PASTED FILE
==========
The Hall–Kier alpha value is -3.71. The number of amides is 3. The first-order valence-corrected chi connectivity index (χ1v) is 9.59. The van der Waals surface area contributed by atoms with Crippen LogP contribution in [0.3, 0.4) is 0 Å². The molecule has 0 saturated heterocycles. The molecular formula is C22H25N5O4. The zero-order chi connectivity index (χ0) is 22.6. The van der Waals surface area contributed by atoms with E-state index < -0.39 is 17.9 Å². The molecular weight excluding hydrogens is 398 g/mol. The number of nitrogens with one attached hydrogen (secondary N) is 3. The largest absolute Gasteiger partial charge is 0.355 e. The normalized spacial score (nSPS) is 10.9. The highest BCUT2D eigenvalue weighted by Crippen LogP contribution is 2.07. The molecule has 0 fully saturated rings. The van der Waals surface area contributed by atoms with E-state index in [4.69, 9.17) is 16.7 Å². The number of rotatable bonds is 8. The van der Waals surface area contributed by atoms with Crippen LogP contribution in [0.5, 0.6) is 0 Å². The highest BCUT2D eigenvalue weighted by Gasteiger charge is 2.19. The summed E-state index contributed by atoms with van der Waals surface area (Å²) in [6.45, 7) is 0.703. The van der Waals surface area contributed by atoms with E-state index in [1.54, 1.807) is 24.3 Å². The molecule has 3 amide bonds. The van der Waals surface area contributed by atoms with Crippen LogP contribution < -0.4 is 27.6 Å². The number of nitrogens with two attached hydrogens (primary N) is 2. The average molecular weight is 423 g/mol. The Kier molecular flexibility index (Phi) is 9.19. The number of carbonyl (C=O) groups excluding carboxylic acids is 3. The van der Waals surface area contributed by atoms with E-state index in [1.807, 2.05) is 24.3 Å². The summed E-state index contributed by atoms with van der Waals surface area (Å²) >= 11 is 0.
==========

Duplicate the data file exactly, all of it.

The Hall–Kier alpha value is -3.71. The number of amides is 3. The first-order valence-corrected chi connectivity index (χ1v) is 9.59. The van der Waals surface area contributed by atoms with Crippen LogP contribution in [0.3, 0.4) is 0 Å². The molecule has 0 saturated heterocycles. The molecular formula is C22H25N5O4. The zero-order chi connectivity index (χ0) is 22.6. The van der Waals surface area contributed by atoms with E-state index < -0.39 is 17.9 Å². The molecular weight excluding hydrogens is 398 g/mol. The number of nitrogens with one attached hydrogen (secondary N) is 3. The largest absolute Gasteiger partial charge is 0.355 e. The normalized spacial score (nSPS) is 10.9. The highest BCUT2D eigenvalue weighted by Crippen LogP contribution is 2.07. The molecule has 0 fully saturated rings. The van der Waals surface area contributed by atoms with E-state index in [4.69, 9.17) is 16.7 Å². The number of rotatable bonds is 8. The van der Waals surface area contributed by atoms with Crippen LogP contribution in [0.5, 0.6) is 0 Å². The highest BCUT2D eigenvalue weighted by Gasteiger charge is 2.19. The summed E-state index contributed by atoms with van der Waals surface area (Å²) in [6.45, 7) is 0.703. The van der Waals surface area contributed by atoms with E-state index in [1.54, 1.807) is 24.3 Å². The molecule has 3 amide bonds. The van der Waals surface area contributed by atoms with Crippen LogP contribution < -0.4 is 27.6 Å². The number of nitrogens with two attached hydrogens (primary N) is 2. The average molecular weight is 423 g/mol. The Kier molecular flexibility index (Phi) is 9.19. The number of carbonyl (C=O) groups excluding carboxylic acids is 3. The van der Waals surface area contributed by atoms with E-state index in [1.807, 2.05) is 24.3 Å². The summed E-state index contributed by atoms with van der Waals surface area (Å²) >= 11 is 0.